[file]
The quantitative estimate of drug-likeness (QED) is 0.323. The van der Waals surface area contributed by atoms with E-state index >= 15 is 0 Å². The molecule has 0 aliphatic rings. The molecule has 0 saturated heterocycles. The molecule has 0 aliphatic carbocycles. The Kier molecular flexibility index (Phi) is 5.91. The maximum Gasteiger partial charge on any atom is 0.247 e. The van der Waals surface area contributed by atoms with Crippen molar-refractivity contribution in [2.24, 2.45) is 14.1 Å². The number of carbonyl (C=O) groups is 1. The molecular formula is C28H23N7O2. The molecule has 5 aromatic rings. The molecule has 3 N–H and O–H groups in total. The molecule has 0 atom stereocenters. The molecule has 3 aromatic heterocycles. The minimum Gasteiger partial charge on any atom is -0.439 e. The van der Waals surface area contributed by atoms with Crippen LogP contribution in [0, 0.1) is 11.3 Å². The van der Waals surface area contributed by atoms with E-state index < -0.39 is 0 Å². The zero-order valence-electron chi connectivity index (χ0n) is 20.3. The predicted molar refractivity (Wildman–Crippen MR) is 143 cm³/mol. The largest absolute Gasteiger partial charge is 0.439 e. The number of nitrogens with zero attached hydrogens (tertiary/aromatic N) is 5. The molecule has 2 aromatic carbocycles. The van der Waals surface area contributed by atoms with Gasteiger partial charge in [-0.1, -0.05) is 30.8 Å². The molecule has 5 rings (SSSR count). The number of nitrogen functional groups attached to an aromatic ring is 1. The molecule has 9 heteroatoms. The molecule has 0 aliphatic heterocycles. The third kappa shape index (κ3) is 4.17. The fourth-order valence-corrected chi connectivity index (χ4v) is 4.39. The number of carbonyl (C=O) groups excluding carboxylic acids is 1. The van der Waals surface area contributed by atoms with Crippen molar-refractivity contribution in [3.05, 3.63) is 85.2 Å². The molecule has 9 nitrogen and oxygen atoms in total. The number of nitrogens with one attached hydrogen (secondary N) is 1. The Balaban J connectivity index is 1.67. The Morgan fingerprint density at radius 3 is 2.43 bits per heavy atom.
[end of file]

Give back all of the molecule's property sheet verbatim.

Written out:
The quantitative estimate of drug-likeness (QED) is 0.323. The van der Waals surface area contributed by atoms with E-state index >= 15 is 0 Å². The molecule has 0 aliphatic rings. The molecule has 0 saturated heterocycles. The molecule has 0 aliphatic carbocycles. The Kier molecular flexibility index (Phi) is 5.91. The maximum Gasteiger partial charge on any atom is 0.247 e. The van der Waals surface area contributed by atoms with Crippen molar-refractivity contribution in [2.24, 2.45) is 14.1 Å². The number of carbonyl (C=O) groups is 1. The molecular formula is C28H23N7O2. The molecule has 5 aromatic rings. The molecule has 3 N–H and O–H groups in total. The molecule has 0 atom stereocenters. The molecule has 3 aromatic heterocycles. The minimum Gasteiger partial charge on any atom is -0.439 e. The van der Waals surface area contributed by atoms with Crippen LogP contribution in [0, 0.1) is 11.3 Å². The van der Waals surface area contributed by atoms with E-state index < -0.39 is 0 Å². The zero-order valence-electron chi connectivity index (χ0n) is 20.3. The predicted molar refractivity (Wildman–Crippen MR) is 143 cm³/mol. The largest absolute Gasteiger partial charge is 0.439 e. The number of nitrogens with zero attached hydrogens (tertiary/aromatic N) is 5. The molecule has 2 aromatic carbocycles. The van der Waals surface area contributed by atoms with Gasteiger partial charge in [-0.1, -0.05) is 30.8 Å². The molecule has 5 rings (SSSR count). The number of nitrogen functional groups attached to an aromatic ring is 1. The molecule has 9 heteroatoms. The molecule has 0 aliphatic heterocycles. The third kappa shape index (κ3) is 4.17. The fourth-order valence-corrected chi connectivity index (χ4v) is 4.39. The number of carbonyl (C=O) groups excluding carboxylic acids is 1. The van der Waals surface area contributed by atoms with Crippen molar-refractivity contribution in [3.05, 3.63) is 85.2 Å². The molecule has 9 nitrogen and oxygen atoms in total. The number of nitrogens with one attached hydrogen (secondary N) is 1. The Balaban J connectivity index is 1.67. The Morgan fingerprint density at radius 3 is 2.43 bits per heavy atom.